Again, to use the Atlas Shrugged metaphor, she’s never taken the easy road.  Rather than ride the train, she thrives on building tracks and at the same time she’s comfortable swimming against the rip tide and can turn from defense to offense on a dime. Strategic is a word that describes her leadership skills.

Having spent 40 years as an amateur historian of the whole network marketing industry I’ve watched her face many professional challenges and tackle them with leadership skills that display not only strength but grace and courage. Her negotiation skills and work ethic is famous.  And always, she practices the golden rule.  (No, not that one, the real one.)

She’s usually the only woman, and minority woman at that, seated in the boardroom. She’s highly respected for her strategic mind and treats all around her with complete frankness, always thinking about the goals of a team above everything else. She talks hard and direct but always makes everyone feel like they are always in it together. She makes you want to drive yourself hard not only for yourself but for her. The best thing about her is that she is passionate about  helping people first and joining people in their personal development journeys.

I’m not sure where she is headed.  Will she take the route other woman business stars have taken and enter public life?  Will she be another Meg Whitman?  As a corporate executive she is legend.  So there is always that. And she is one of the rare corporate animals in network marketing who would thrive in the field.  Not many in that category.  It would be fun to watch for woman are increasingly proving the misogynist, American, MLM old fogies that they can build groups bigger and better than they.  Look at Natasha Yena in the Ukraine.

Which brings us back to the dilemma I first posed.  What does this all mean for men?  What will we do?  Fight wars you say.  But that work is increasingly falling on the shoulders of mechanical drones.  We may soon see women sitting before computer consoles in America and Asia, duking it out through surrogate metal hardware on the ground.  Yes, for that we may need little boys too, Ender Wiggins, who have quick eye hand coordination but even then we don’t need men.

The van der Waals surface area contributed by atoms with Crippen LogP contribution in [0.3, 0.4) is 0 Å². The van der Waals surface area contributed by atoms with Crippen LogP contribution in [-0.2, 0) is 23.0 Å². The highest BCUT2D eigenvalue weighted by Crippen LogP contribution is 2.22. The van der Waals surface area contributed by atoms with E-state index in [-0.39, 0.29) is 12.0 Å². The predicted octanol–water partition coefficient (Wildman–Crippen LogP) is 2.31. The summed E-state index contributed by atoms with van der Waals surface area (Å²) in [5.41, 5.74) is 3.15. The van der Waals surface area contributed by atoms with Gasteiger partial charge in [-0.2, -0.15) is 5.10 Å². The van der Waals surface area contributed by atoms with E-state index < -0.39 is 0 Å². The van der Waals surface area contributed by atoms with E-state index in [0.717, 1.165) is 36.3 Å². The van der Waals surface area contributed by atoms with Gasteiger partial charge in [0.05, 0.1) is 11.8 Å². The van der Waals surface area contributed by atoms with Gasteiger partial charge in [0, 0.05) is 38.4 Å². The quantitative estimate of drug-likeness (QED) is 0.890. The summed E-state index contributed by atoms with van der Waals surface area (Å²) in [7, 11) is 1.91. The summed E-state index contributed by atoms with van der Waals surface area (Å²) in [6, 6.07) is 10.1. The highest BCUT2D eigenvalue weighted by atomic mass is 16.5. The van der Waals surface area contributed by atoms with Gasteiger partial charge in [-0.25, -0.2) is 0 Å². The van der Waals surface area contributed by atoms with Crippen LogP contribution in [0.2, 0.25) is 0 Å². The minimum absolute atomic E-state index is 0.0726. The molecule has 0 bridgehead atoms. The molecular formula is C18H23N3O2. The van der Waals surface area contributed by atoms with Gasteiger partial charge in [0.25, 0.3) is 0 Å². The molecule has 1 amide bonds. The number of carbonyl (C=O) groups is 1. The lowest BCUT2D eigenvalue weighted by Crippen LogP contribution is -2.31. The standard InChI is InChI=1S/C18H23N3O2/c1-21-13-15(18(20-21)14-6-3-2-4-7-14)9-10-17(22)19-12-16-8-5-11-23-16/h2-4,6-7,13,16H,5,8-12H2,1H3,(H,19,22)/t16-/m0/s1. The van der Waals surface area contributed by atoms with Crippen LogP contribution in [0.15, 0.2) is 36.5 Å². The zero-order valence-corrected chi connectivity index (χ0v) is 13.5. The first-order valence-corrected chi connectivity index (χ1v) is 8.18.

In the  celebrated, famous, Greek democracy of antiquity, women could not vote.  They could not own property.  Their word was not accepted in a court of law.  They were not even counted in a government census.  Today, at least outside the Islamic world, they are emerging as a dominate force.  Their activism has changed education.  Their votes have changed world governments.  And they are in the process of changing business as well.  They are all over the ballrooms of Davos.  Oh yes, I forgot to mention banking and finance.  There is Janet Yellen, the new chairman of the Federal Reserve.

So here come  Regina Noriega, the bright new face in direct sales.  We should not be surprised.  She is yet another star in an ever expanding galaxy of women high achievers.

Duke Snider on steroids

January 26, 2014

It’s the end of baseball as we know it.  Stick a fork in it.  This month’s drama with Alex Rodriguez only underscores the futility of trying to make it work the way it once did.  If some use more drug enhancements and others less and still others none, and we only find out later in bits and pieces, then it has become more a game of deception and less a physical contest or a team sport.

       Old baseball, real baseball was a game of statistics.  Duke Snider could never have been on steroids.  In five consecutive years, averaging 500 or more at bats each year, he hit 42, 40, 42, 43 and 40 home runs respectively.  He was a left handed hitter in a lineup of right handed power that included Gil Hodges, Roy Campanella, Carl Furillo, and Jackie Robinson.  The Brooklyn Dodgers always batted Snider third in the lineup to make sure he got the most at bats possible for a power hitter.
       By the time the Dodgers moved to Los Angeles and finally built their stadium in Chavez Ravine they had become a pitching baseball team.  At one time they fielded a pitching rotation of five twenty game winners in a starting lineup, Sandy Koufax, Don Drysdale, Tommy Johns, Claude Osteen and Don Sutton.
       Their lead home run hitter in 1966 was Ron Fairly who hit only 14.  I saw one of those rare events at Wrigley Field in Chicago.  Later that year, in the same park, I saw Sandy Koufax and Dick Ellsworth pitch nine innings of shutout ball.  Both men were lifted in the ninth inning and neither one got credit for the win.
       The large expanses of Chavez Ravine purposely allowed plenty of room behind the plate to catch pop ups.  Even the powerful Frank Howard, who was biologically engineered to hit home runs, only managed one big year with 31.  Later, when he got was traded to the Washington Senators and a friendlier ball park he would hit forty or more home runs three years in a row.
       After Duke Snider won the National League home run crown in 1956, it would take 98 years for another Dodger to do it again, when Adrian Beltre would hit 48 but by then the modern age of steroid in sports was upon us.  Beltre would hit only 19 home runs the next year and in sixteen seasons he would never hit 40 or more home runs again.